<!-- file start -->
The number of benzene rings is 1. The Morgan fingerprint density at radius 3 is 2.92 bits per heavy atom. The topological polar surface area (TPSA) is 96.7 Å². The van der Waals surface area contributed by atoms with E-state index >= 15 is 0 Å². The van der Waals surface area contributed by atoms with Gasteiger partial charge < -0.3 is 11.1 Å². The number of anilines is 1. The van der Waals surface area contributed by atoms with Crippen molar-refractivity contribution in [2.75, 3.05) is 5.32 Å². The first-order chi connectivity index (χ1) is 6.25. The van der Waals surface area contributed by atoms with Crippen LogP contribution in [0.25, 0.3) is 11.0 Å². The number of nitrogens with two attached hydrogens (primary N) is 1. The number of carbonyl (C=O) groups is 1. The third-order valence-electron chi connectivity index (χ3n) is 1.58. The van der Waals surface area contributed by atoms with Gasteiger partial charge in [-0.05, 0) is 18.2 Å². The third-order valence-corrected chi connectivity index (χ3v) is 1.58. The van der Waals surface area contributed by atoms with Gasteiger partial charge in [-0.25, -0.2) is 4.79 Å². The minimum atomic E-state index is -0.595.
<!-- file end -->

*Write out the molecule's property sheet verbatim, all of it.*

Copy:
The number of benzene rings is 1. The Morgan fingerprint density at radius 3 is 2.92 bits per heavy atom. The topological polar surface area (TPSA) is 96.7 Å². The van der Waals surface area contributed by atoms with E-state index >= 15 is 0 Å². The van der Waals surface area contributed by atoms with Gasteiger partial charge < -0.3 is 11.1 Å². The number of anilines is 1. The van der Waals surface area contributed by atoms with Crippen molar-refractivity contribution in [2.75, 3.05) is 5.32 Å². The first-order chi connectivity index (χ1) is 6.25. The van der Waals surface area contributed by atoms with Crippen LogP contribution in [0.25, 0.3) is 11.0 Å². The number of nitrogens with two attached hydrogens (primary N) is 1. The number of carbonyl (C=O) groups is 1. The third-order valence-electron chi connectivity index (χ3n) is 1.58. The van der Waals surface area contributed by atoms with Gasteiger partial charge in [-0.05, 0) is 18.2 Å². The third-order valence-corrected chi connectivity index (χ3v) is 1.58. The van der Waals surface area contributed by atoms with Gasteiger partial charge in [-0.25, -0.2) is 4.79 Å². The minimum atomic E-state index is -0.595.